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At G8 summit, US taps into Africa's 'cheetah generation'

For the G8 summit, Obama unveils a promise by private firms to invest $3 billion in raising Africa's farm productivity. Many young Africans, dubbed 'cheetahs,' are posed for effective private investment.

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Lilian Kayes prepares to clean her cooking utensils in Kenya's capital Nairobi. As the world looks for ways to boost food production by at least 70 percent by 2050 to feed an increasingly hungry planet, many people are looking to sub-Saharan Africa – a region with 50 to 60 percent of the planet's unused arable land.

Noor Khamis/Reuters

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Africans have long accepted the world’s view of Africa – a place with too many problems to expect much and constantly in need of charity. But in the past decade, many Africans have rejected this tyranny of low expectations.

Dubbed “the cheetah generation,” they are the millions of young and educated entrepreneurs who are ready to pounce on opportunities for growth – much like Asians who created that region’s “tiger economies” in the 1960s.

These cheetahs will be one of the main topics at this weekend’s Group of Eight summit in what has become a yearly discussion about what wealthy countries can do for the world’s poorest continent. On the table this year is an initiative from the United States that brings together 45 companies that have promised to invest $3 billion on agricultural projects in six African countries.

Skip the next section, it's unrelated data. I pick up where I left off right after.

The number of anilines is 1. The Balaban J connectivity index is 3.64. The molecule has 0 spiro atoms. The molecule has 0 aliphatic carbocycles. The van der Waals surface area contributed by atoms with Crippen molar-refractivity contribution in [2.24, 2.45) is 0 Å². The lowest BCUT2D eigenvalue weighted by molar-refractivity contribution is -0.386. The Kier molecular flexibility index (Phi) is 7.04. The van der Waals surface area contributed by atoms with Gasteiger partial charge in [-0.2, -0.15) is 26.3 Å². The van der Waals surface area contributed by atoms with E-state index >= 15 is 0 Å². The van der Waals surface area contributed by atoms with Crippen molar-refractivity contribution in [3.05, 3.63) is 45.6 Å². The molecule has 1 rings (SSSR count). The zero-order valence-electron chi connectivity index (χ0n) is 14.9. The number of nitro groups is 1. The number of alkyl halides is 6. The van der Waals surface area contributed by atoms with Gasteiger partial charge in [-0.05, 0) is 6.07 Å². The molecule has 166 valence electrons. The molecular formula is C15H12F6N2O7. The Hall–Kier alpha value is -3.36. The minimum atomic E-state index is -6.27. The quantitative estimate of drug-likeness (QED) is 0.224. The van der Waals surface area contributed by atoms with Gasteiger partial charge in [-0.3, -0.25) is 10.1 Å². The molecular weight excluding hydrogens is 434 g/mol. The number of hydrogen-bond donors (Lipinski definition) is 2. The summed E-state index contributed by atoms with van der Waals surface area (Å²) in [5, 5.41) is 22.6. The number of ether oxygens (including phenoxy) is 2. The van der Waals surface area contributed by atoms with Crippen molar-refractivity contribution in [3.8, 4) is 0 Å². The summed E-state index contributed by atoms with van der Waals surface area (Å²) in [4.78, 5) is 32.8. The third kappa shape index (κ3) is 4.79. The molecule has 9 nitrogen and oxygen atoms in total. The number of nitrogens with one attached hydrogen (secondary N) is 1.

Is Africa now ripe for economic takeoff? That can be hard to see when more than half of the people in sub-Saharan Africa still live on less than $1.25 a day.

Yet the continent is now the world’s eighth-largest economy and also has the youngest in population. Since the 1990s, Africans have seen positive trends in democracy, debt reduction, and the use of “leapfrog” technologies like cellphones and renewable energy.

Africa also has most of the world’s arable land. The US initiative is aimed at reaching those cheetahs who will raise farm productivity and turn subsistence farmers into commercial ones.

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